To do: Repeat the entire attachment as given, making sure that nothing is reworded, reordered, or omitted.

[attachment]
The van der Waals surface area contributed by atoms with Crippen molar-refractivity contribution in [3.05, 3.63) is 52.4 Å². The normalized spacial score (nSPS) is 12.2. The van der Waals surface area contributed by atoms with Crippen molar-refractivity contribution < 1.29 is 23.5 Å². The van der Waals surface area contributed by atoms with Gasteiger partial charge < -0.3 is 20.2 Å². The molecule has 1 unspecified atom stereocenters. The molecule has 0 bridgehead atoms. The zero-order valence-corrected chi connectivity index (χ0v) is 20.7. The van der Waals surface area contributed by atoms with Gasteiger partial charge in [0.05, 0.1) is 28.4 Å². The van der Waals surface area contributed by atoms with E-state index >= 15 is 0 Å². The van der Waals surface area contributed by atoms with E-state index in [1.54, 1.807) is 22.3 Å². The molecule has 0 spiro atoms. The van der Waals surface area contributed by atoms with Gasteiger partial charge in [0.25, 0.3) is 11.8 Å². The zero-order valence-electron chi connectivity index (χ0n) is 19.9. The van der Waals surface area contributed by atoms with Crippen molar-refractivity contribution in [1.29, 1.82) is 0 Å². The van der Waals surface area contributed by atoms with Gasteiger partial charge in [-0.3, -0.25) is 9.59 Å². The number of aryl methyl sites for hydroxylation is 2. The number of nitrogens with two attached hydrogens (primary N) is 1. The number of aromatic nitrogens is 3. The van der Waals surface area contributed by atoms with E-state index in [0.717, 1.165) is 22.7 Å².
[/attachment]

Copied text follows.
The van der Waals surface area contributed by atoms with Crippen molar-refractivity contribution in [3.05, 3.63) is 52.4 Å². The normalized spacial score (nSPS) is 12.2. The van der Waals surface area contributed by atoms with Crippen molar-refractivity contribution < 1.29 is 23.5 Å². The van der Waals surface area contributed by atoms with Gasteiger partial charge < -0.3 is 20.2 Å². The molecule has 1 unspecified atom stereocenters. The molecule has 0 bridgehead atoms. The zero-order valence-corrected chi connectivity index (χ0v) is 20.7. The van der Waals surface area contributed by atoms with Gasteiger partial charge in [0.05, 0.1) is 28.4 Å². The van der Waals surface area contributed by atoms with E-state index >= 15 is 0 Å². The van der Waals surface area contributed by atoms with E-state index in [1.54, 1.807) is 22.3 Å². The molecule has 0 spiro atoms. The van der Waals surface area contributed by atoms with Gasteiger partial charge in [0.25, 0.3) is 11.8 Å². The zero-order valence-electron chi connectivity index (χ0n) is 19.9. The van der Waals surface area contributed by atoms with Crippen molar-refractivity contribution in [1.29, 1.82) is 0 Å². The van der Waals surface area contributed by atoms with Gasteiger partial charge in [-0.3, -0.25) is 9.59 Å². The number of aryl methyl sites for hydroxylation is 2. The number of nitrogens with two attached hydrogens (primary N) is 1. The number of aromatic nitrogens is 3. The van der Waals surface area contributed by atoms with E-state index in [0.717, 1.165) is 22.7 Å².